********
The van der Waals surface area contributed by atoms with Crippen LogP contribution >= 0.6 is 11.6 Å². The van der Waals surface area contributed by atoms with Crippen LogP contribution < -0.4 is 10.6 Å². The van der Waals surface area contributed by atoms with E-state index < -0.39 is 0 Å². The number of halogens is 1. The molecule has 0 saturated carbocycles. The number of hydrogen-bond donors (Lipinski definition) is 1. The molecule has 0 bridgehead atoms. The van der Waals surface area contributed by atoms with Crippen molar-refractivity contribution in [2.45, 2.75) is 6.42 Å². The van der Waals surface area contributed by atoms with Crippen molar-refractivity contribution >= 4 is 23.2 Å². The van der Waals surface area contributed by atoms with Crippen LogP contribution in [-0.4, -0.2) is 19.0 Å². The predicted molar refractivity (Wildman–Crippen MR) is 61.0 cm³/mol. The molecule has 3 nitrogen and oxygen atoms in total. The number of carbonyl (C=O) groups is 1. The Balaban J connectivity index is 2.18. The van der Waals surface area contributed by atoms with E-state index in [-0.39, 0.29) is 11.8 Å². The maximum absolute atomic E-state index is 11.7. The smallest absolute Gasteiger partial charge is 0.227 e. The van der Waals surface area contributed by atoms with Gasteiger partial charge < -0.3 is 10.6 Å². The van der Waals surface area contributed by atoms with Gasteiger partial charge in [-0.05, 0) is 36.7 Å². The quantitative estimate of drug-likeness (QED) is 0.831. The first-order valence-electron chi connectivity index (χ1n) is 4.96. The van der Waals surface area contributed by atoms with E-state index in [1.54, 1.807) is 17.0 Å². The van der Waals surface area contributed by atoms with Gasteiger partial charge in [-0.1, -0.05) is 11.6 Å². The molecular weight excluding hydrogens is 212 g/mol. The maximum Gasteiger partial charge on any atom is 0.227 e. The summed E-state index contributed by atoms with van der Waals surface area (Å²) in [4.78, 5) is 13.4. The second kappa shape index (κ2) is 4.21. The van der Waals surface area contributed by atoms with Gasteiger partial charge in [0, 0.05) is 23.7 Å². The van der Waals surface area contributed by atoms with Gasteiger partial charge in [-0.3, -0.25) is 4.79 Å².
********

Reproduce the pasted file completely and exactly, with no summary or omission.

The van der Waals surface area contributed by atoms with Crippen LogP contribution >= 0.6 is 11.6 Å². The van der Waals surface area contributed by atoms with Crippen LogP contribution < -0.4 is 10.6 Å². The van der Waals surface area contributed by atoms with E-state index < -0.39 is 0 Å². The number of halogens is 1. The molecule has 0 saturated carbocycles. The number of hydrogen-bond donors (Lipinski definition) is 1. The molecule has 0 bridgehead atoms. The van der Waals surface area contributed by atoms with Crippen molar-refractivity contribution in [2.45, 2.75) is 6.42 Å². The van der Waals surface area contributed by atoms with Crippen molar-refractivity contribution >= 4 is 23.2 Å². The van der Waals surface area contributed by atoms with Crippen LogP contribution in [-0.4, -0.2) is 19.0 Å². The predicted molar refractivity (Wildman–Crippen MR) is 61.0 cm³/mol. The molecule has 3 nitrogen and oxygen atoms in total. The number of carbonyl (C=O) groups is 1. The Balaban J connectivity index is 2.18. The van der Waals surface area contributed by atoms with E-state index in [-0.39, 0.29) is 11.8 Å². The maximum absolute atomic E-state index is 11.7. The smallest absolute Gasteiger partial charge is 0.227 e. The van der Waals surface area contributed by atoms with Gasteiger partial charge < -0.3 is 10.6 Å². The van der Waals surface area contributed by atoms with Gasteiger partial charge in [-0.05, 0) is 36.7 Å². The quantitative estimate of drug-likeness (QED) is 0.831. The first-order valence-electron chi connectivity index (χ1n) is 4.96. The van der Waals surface area contributed by atoms with E-state index in [1.54, 1.807) is 17.0 Å². The van der Waals surface area contributed by atoms with Gasteiger partial charge in [-0.1, -0.05) is 11.6 Å². The molecular weight excluding hydrogens is 212 g/mol. The maximum Gasteiger partial charge on any atom is 0.227 e. The summed E-state index contributed by atoms with van der Waals surface area (Å²) in [4.78, 5) is 13.4. The second kappa shape index (κ2) is 4.21. The van der Waals surface area contributed by atoms with Gasteiger partial charge in [0, 0.05) is 23.7 Å². The van der Waals surface area contributed by atoms with Gasteiger partial charge in [-0.3, -0.25) is 4.79 Å².